Northwestern has been oh-so-close to recording its first bowl win since the '49 Rose Bowl. It certainly looked like it was going to happen in the 2010 Outback Bowl in Tampa against Auburn.

Trailing by 14 points with three minutes to play, Northwestern scored twice in the final minutes, including having to convert a 2-point conversion with 75 seconds left after the previous PAT was blocked. Auburn kicked a field goal on their first possession in overtime and NU tried to match it, only to have the kick clang off the right upright. But a roughing the kicker penalty gave the Cats another opportunity. On 4th-and-goal from the 2, Fitzgerald went for the element of surprise. He called for a fake field goal, but it wasn't successful, giving the Tigers an unexpected win.

Fitzgerald said the team came to Jacksonville with one message in mind.

"We're here to win. That's pretty simple," he said. "When it's time to work, we're going to work to win and work to be champions. When it's time to have fun, we're going to enjoy ourselves.

"At the end of the day, it's about executing for four quarters. For the most part in our previous games we haven't been able to do that. We've played a half really well, we've played three quarters really well, but we haven't put together a full four quarters. And that's our challenge against a very good football team."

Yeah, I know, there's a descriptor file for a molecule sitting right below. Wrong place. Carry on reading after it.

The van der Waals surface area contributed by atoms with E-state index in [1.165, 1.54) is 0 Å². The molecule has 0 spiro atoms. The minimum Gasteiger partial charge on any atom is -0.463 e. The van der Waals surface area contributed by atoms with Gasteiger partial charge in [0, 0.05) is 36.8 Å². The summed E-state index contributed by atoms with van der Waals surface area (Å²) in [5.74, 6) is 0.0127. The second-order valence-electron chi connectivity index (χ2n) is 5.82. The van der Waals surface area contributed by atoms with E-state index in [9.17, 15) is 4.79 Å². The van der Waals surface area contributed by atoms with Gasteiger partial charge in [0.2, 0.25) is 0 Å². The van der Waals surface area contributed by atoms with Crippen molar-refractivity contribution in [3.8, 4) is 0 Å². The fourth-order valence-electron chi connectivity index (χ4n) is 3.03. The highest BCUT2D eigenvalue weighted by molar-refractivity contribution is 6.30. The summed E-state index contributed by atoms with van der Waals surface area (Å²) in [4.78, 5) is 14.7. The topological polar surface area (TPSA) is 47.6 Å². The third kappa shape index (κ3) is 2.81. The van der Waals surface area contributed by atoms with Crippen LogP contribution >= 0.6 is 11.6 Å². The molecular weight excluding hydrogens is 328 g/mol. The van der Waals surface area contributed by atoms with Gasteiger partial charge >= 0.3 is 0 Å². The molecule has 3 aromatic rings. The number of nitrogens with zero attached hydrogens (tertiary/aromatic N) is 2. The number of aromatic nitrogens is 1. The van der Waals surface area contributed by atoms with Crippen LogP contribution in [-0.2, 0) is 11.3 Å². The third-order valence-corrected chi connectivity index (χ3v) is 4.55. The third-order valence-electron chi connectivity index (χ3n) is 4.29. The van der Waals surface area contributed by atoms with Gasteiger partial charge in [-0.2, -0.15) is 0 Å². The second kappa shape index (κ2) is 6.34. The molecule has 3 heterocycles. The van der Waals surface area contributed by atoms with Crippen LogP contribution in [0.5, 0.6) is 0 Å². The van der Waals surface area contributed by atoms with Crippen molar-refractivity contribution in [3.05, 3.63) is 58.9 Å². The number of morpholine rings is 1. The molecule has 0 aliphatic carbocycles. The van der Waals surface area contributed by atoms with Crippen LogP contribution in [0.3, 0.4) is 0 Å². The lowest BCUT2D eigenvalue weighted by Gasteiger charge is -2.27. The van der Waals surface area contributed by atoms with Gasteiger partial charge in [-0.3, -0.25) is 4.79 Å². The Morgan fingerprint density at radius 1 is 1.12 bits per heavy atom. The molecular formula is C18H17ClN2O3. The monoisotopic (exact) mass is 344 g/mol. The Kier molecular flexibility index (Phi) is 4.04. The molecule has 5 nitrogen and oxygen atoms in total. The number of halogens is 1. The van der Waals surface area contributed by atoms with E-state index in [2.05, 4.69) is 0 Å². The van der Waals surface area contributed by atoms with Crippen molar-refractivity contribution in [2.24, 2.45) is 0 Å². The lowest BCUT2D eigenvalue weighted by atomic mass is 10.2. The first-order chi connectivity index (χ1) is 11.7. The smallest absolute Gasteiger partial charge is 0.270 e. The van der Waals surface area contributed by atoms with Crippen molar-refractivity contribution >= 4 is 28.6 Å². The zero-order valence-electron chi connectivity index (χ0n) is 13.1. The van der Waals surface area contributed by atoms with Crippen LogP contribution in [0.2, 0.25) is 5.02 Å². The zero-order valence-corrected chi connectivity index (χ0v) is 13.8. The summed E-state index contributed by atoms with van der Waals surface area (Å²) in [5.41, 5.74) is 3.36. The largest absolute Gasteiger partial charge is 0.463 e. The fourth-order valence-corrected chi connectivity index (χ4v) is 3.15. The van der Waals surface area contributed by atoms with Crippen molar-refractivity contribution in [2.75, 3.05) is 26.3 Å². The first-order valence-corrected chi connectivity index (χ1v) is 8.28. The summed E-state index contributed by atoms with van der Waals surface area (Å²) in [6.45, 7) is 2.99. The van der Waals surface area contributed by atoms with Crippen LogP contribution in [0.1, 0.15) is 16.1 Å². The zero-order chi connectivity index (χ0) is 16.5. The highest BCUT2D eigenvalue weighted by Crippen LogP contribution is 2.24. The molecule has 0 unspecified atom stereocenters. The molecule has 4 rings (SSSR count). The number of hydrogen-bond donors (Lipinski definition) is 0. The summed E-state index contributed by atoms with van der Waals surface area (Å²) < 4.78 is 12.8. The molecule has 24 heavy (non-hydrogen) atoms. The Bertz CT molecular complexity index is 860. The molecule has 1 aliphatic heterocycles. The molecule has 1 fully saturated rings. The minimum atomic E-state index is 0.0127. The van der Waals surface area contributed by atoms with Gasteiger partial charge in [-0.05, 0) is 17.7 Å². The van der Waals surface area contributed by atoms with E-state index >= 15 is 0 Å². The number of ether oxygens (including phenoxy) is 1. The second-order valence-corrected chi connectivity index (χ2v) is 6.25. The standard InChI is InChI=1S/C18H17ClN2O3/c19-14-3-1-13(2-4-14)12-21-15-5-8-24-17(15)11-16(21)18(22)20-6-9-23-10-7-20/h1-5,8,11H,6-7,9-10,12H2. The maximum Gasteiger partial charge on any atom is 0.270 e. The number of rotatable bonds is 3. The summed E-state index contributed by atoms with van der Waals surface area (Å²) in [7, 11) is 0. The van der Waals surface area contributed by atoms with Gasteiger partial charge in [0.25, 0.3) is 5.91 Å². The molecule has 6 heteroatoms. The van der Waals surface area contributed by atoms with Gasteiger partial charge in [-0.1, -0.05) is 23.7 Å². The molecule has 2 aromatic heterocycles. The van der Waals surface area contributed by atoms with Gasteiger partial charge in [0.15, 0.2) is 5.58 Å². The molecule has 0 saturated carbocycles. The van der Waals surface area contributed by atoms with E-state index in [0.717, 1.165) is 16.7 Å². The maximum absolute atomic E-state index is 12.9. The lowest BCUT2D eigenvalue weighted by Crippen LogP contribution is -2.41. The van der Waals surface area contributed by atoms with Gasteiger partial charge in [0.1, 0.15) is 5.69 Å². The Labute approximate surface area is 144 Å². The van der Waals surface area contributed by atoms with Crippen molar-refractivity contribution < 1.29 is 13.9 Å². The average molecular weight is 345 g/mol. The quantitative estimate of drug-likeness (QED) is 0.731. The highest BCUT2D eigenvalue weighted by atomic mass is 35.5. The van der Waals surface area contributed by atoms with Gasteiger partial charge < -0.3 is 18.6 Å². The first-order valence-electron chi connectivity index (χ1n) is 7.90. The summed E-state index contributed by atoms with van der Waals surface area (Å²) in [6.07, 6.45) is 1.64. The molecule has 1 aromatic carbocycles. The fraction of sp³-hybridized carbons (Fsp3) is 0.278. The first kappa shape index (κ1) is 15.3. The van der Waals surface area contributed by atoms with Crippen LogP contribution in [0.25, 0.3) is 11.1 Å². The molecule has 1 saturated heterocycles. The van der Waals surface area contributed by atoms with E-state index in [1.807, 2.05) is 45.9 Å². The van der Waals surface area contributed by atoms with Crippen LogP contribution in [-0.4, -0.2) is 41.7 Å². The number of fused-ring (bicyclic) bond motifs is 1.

Offensive guard Brian Mulroe is one of the staples of a talented line that features three seniors and a pair of sophomores. He has a team-leading 39 career starts over the past three seasons and is one of the senior representatives on the team's Leadership Council that Fitzgerald created after last year's loss to Texas A&M in the Meineke Car Care Bowl.

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The 6-4, 295-pound senior has experienced all four of the Wildcats bowl game losses since 2008. He's determined not to end his career with another L.

"It's been tough the last couple of years, especially to see the seniors end their season that way," he said. "I don't want to see our class end our career that way. We don't want to be in that locker room crying.

"We're going to come out on top and we'll be yelling and screaming and celebrating. It really motivates you to give your all so you can finish with a win in a bowl game."

The underclassmen feel the same way. They want to end the bowl game drought so that it will stop being a topic of conversation. It would instead, enable them to boast of being the group that started a new trend in school postseason play.

"It would mean a lot to put an end to that streak," starting quarterback Kain Colter said. "I feel like everyone on this team is motivated to be known as the team to get that bowl win for the first time in a long, long time. The seniors have done a good job in building the foundation that we have. We're on the rise right now and a lot of that is credited to them.

"If we could send them off the right way and add another part to their legacy and continue on to our legacy, that would be great."